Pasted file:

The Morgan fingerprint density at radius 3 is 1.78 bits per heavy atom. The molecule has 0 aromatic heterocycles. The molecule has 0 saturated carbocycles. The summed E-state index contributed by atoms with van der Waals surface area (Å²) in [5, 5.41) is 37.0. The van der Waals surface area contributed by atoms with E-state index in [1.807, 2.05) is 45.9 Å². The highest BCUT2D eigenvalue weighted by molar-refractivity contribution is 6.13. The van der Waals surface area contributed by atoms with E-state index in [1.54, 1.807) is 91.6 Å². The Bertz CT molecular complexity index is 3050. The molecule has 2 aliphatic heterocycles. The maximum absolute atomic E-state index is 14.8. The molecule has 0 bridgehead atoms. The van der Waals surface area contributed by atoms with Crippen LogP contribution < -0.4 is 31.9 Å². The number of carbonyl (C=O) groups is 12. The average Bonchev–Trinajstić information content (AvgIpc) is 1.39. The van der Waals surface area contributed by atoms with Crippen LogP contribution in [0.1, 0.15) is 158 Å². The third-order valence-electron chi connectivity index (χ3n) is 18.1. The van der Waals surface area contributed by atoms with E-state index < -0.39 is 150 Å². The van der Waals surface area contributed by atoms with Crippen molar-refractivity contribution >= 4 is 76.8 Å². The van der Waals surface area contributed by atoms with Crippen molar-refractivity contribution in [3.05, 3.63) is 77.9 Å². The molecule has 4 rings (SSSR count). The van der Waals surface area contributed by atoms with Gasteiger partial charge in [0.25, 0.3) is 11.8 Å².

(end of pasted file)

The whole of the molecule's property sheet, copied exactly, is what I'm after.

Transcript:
The Morgan fingerprint density at radius 3 is 1.78 bits per heavy atom. The molecule has 0 aromatic heterocycles. The molecule has 0 saturated carbocycles. The summed E-state index contributed by atoms with van der Waals surface area (Å²) in [5, 5.41) is 37.0. The van der Waals surface area contributed by atoms with E-state index in [1.807, 2.05) is 45.9 Å². The highest BCUT2D eigenvalue weighted by molar-refractivity contribution is 6.13. The van der Waals surface area contributed by atoms with E-state index in [1.54, 1.807) is 91.6 Å². The Bertz CT molecular complexity index is 3050. The molecule has 2 aliphatic heterocycles. The maximum absolute atomic E-state index is 14.8. The molecule has 0 bridgehead atoms. The van der Waals surface area contributed by atoms with Crippen LogP contribution < -0.4 is 31.9 Å². The number of carbonyl (C=O) groups is 12. The average Bonchev–Trinajstić information content (AvgIpc) is 1.39. The van der Waals surface area contributed by atoms with Crippen LogP contribution in [0.1, 0.15) is 158 Å². The third-order valence-electron chi connectivity index (χ3n) is 18.1. The van der Waals surface area contributed by atoms with E-state index < -0.39 is 150 Å². The van der Waals surface area contributed by atoms with Crippen molar-refractivity contribution >= 4 is 76.8 Å². The van der Waals surface area contributed by atoms with Crippen molar-refractivity contribution in [3.05, 3.63) is 77.9 Å². The molecule has 4 rings (SSSR count). The van der Waals surface area contributed by atoms with Gasteiger partial charge in [0.25, 0.3) is 11.8 Å².